Pulau Semakau is one of the larger southern islands of Singapore, lying approximately 8km south of Singapore (Chuang, 1973) Three Malay Kampongs were established around the 1850s on the island (Hilton and Chou, 1999) where subsistence fishing and reef collection were carried out (Dikou & van Woesik, 2006) till 1978 when the inhabitants were re-settled to mainland Singapore.

Pulau Semakau, as we know today, is actually made up of two islands, Pulau Semakau and Pulau Sakeng that were joined together in 1999 to form the present larger island.  Prior to 1999, Pulau Semakau was known to have the largest remaining areas of fringing coral reefs (159.37 ha) on the west coast with an extensive intertidal mud flat and 33.43ha of mangrove system on the east coast (Chuang, 1973; Hilton & Manning, 1995). According to a general survey carried out in 1988 and 1990, the western coast of Pulau Semakau and the patch-reefs to the west were identified as one of the four areas having the highest live-coral cover.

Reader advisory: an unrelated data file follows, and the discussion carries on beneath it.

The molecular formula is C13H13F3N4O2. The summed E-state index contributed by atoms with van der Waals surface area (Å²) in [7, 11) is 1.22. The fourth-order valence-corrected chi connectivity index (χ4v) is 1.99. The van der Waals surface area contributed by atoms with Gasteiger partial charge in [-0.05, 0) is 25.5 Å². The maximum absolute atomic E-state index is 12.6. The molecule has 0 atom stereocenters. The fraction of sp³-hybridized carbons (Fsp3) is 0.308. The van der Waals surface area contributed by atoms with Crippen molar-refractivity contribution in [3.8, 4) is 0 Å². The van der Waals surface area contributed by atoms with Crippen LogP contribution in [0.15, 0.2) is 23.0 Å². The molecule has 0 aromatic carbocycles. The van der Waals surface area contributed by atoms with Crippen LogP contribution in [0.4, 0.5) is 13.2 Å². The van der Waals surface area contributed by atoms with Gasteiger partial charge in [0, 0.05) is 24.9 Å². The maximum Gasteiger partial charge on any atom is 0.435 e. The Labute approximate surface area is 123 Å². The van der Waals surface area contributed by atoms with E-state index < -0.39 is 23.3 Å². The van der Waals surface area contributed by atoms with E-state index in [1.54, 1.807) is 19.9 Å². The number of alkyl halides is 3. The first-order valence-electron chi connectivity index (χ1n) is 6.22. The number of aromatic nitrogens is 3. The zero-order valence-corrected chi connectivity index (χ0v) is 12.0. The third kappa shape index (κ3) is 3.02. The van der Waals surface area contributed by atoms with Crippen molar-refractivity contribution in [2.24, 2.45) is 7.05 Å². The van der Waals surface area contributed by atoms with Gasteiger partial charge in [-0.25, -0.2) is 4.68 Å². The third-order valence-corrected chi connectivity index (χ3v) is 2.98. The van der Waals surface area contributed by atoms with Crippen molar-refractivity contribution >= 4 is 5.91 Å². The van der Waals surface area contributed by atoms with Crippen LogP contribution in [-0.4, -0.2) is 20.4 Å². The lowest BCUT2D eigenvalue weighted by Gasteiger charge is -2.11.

Semakau is also the first and only remaining offshore landfill in Singapore. The Semakau Landfill which receives only incinerated ash and construction and renovation debris was commissioned in 1999 by the Ministry of National Development (MND) and covered a sea area of 350 ha forecasted to meet the country’s waste disposal needs beyond 2030. Compared to the earlier developments at other islands, there were some measures put in place to reduce the impacts of reclamation. The development obliterated the coral reef on the east of the island, but steps were taken to protect the remaining western fringing reef.

The two islands were joined by the construction of a seawall made of impermeable retainer marine clay to prevent refuse leachate from contaminating the surrounding waters. This seawall was then extended to seven km toward the south. Silt screens were positioned to prevent sediment damage throughout the construction of the perimeter bund. The island is currently under the purview of the National Environmental Agency (NEA).


Being a ReefX diver will transform your local diving experience. Our programme allows you to get hands-on with underwater data collection, deepen your understanding of marine conservation and biodiversity, whilst meeting other fellow conservation divers. We are looking for enthusiastic, nature-loving people who are not afraid of the hard work!